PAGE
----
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Friday, June 04, 2010

Big Oil and Bobby Jindal (cont.)

Continuing my rant from yesterday's post re Bobby Jindal's utopian air of laissez-faire oil drilling, I'd like to point to the map, specifically to Nigeria. The country, sitting in the middle of the African continent on the crook of the western coastline, is the most populous in Africa. It is rich as well. Rich in oil. Unfortunately is is poor in just about everything else, also mainly due to oil.

From 1970 to 2000, according to Nigerian government estimates, there were 7000 oil spills in the country. One of the most devastating spills has occurred in the Niger Delta, and is at least as large as the Deepwater Horizon disaster now pummeling the Gulf of Mexico.

But in Nigeria there is no camera crew to cover it. No Brian Williams to interview some government hack. There isn't even a Shell Oil executive appearing on TV wearing a look of frustration. There's pretty much nothing, except for a lot of oozing ugly greasy black stuff.

Nigerian light crude--the most desired of the grades of oil--accounts for 40% of the amount of oil the US imports. 40%! But do we care about the Nigerians living in this hell-hole? Heck no. (Nigerians now have a life expectancy of...40!) Do any of the oil companies? No. Shell waited six months to even send somebody out to the latest spill. As long as BP cleans up our mess (not a sure thing, by the way) we don't seem to have a concern. But we should. Here's why:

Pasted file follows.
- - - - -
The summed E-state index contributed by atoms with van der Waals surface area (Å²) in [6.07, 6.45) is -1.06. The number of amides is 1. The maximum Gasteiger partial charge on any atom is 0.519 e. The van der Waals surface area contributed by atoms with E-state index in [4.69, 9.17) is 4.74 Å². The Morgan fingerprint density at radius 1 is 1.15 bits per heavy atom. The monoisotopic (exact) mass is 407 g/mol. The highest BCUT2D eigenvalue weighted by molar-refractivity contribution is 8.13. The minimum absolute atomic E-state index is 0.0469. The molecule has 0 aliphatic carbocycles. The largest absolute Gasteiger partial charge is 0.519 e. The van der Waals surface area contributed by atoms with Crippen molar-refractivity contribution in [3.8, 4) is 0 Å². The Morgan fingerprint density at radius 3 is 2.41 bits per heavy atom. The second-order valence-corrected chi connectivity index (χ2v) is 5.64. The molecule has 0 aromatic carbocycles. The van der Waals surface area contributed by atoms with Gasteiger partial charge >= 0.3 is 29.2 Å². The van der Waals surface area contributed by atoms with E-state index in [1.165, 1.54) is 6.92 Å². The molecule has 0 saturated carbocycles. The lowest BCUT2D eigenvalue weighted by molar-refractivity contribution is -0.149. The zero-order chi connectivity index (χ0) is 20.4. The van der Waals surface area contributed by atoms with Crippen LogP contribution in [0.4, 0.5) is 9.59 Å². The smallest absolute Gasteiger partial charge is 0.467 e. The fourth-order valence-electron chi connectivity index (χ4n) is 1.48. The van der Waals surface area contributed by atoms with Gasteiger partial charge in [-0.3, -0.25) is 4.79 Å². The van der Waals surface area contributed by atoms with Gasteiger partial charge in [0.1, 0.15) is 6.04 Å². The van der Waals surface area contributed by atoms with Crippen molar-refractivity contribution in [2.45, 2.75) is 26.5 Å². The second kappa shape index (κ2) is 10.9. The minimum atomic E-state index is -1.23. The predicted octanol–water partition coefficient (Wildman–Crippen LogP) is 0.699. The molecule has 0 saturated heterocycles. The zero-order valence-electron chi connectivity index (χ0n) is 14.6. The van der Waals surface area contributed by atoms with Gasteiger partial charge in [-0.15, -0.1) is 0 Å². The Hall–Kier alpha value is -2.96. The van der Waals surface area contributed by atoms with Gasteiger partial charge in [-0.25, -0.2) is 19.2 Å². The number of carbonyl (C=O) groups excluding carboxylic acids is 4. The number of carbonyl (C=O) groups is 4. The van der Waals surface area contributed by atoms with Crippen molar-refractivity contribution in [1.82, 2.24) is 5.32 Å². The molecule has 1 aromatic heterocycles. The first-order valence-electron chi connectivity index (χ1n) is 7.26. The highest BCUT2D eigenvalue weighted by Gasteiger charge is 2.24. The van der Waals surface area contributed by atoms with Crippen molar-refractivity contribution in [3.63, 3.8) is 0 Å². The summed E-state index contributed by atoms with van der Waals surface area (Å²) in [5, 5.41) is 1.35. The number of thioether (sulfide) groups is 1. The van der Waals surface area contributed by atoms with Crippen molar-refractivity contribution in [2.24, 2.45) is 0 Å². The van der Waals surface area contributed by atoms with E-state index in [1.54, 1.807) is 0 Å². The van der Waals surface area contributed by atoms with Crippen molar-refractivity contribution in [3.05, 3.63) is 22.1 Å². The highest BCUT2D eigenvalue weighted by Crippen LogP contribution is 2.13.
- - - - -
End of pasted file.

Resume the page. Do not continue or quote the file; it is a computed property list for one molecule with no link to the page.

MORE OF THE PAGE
1) Nigeria and Mexico and other large third world countries that live on the income that oil gives them are proving grounds for the basic truth of the oil industry: Greed matters and it is the only thing that matters. Fishing industry ruined? That is not the concern of Big Oil. Human rights? Not the concern of Big Oil. General welfare of the populace? Not the concern of big oil.

2) Oil drilling is hazardous, not only to those brave souls who live--and die--doing the hard labor, but for those living nearby and those living even not so nearby. Water in Nigeria may very well become more valuable than the oil that has poisoned so many wells, simply because it is becoming scarce. Here's a clue: we can believe that oil is becoming scarce when Big Oil starts caring about all the crap it is leaving behind.

3) Oil drilling has one certainty to it: environmental disaster. Let's start adding up the real cost of oil. If we did we'd find that a gallon of gasoline doesn't truly cost $2.86 a gallon but more like $10 a gallon.

4) Bobby Jindal is one of a bunch of government flunkies that will do the bidding of Big Oil, even to the detriment of those electing him. These people get elected by ignoring the reality of the Gulf, of the Mexican spills, of the Exxon Valdez, of Nigeria. They say things like "we shouldn't have to choose between clean beaches and oil."

Well we do. We have to choose. Let's do choose and choose wisely.

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